Quite commonly in our applications, we need to create interactive report builders to let users build custom reports and dashboards. This usually involves selecting the metrics, groupings, date ranges, filters, and chart types. To help developers build such interactive components, we've created a query builder component in Cube client libraries.
We've already covered how to use it in the React client library, and in this blog post, we'll talk about using it with Vue.js. The query builder component uses the scoped slots technique and lets developers implement their own render logic. This way it gives maximum flexibility for building a custom-tailored UI with minimal API. Below you can see the demo of the query builder component with Vuetify.
Setup a Demo Backend
Let's start by installing the Cube CLI if you don't have it already and creating a new project.
In this tutorial we'll use a remote PostgreSQL database and our example e-commerce dataset. Cube uses environment variables for configuration, which starts with
CUBEJS_. To configure the connection to our database, we need to specify the DB type, name and several other options. In the Cube project folder replace the contents of
.env file with the following:
Now that we have everything configured, let's start the Cube development server with the following command.
Navigate to http://localhost:4000 in your browser to access the Cube Playground. It is a development environment that generates the Cube schema, creates scaffolding for charts, and lets you test your queries and debug them. It also has its own query builder, which lets you generate charts with different charting libraries.
Now let’s move on to building our own query builder with Vue.js! 💻
Building a Query Builder
We're going to use Vue CLI to generate a new project. Run the following command to install Vue CLI if you don't have it already.
To a create a new project with Vue CLI run the following command inside the Cube project folder. Make sure to select
Vue 2 when asked to choose a preset.
To render the UI for query builder we are going to use Vuetify, a Vue UI Library with material components. Let's add it to our project. Run the following command inside the
To create our color scheme you can open
src/plugins/vuetify.js and add this code:
Now we can start our frontend application.
You can check your newly created Vue app at http://localhost:8080. Next, let's install dependencies we'll need for building our Query Builder: Cube Vue client, Vue Chartkick, and Chart.js.
Let's create a first simple Query Builder to allow users to select the metric from the dropdown list and then render it as a line chart over time.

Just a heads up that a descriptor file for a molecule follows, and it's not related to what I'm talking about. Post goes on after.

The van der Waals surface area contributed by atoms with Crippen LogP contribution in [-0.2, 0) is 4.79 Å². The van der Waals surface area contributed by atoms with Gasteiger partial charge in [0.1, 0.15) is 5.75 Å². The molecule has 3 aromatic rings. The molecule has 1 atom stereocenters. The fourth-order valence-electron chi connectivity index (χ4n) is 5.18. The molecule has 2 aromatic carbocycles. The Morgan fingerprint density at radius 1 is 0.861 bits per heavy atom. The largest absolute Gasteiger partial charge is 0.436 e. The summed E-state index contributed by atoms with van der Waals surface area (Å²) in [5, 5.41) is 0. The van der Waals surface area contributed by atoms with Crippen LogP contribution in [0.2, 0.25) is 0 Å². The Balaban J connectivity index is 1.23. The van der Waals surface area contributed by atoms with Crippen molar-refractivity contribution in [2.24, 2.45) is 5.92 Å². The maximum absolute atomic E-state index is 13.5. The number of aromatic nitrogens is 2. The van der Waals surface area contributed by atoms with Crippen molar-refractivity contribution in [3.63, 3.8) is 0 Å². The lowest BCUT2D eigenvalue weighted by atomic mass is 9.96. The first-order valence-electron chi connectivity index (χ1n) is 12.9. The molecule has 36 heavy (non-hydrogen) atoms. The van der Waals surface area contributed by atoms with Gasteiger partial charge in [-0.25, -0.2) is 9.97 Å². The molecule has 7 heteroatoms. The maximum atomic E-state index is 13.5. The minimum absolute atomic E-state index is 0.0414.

Cube Query Builder component can load the list of available measures based on the data schema from the backend. We can access these measures as an
availableMeasures slot prop. We'll render that list with the
v-select component from Vuetify. Then when the user selects the measure, we're going to use a
setMeasures slot prop to update the measures in our query and finally render the query result as a line chart with Vue Chartkick and Chart.js.
Replace the content of the
src/HelloWord.vue file with the following.
Now we can use updated
HelloWorld component in our
App component. Replace the content of the
src/App.vue with the following.
The last small change we need to make is to register the
VueChartkick plugin. Update the
We've just built our first simple query builder 🎉. Navigate to http://localhost:8080/ in your browser and you should be able to test it out.
We can already plot the count of orders over time. But what if we want to see the breakdown of orders by the status? To do so, we'd need to introduce the dimensions dropdown to let users select the grouping option.
We'll use more slot props for this:
setDimensions. They work they same as slot props for measures allowing us to list the available dimensions and update the list of selected ones.
Refresh your browser and now you should be able to select the dimensions for grouping as well!
That's all for this tutorial. Congratulations on completing it! 🎉
There are other controls you can add to your query builder like filters, date range, and granularity, as well as chart type selector. You can find a more complicated example with all these controls here and its source code here on Github.
Please send any comments or feedback you might have to this Slack Community. Thank you and I hope you found this tutorial helpful!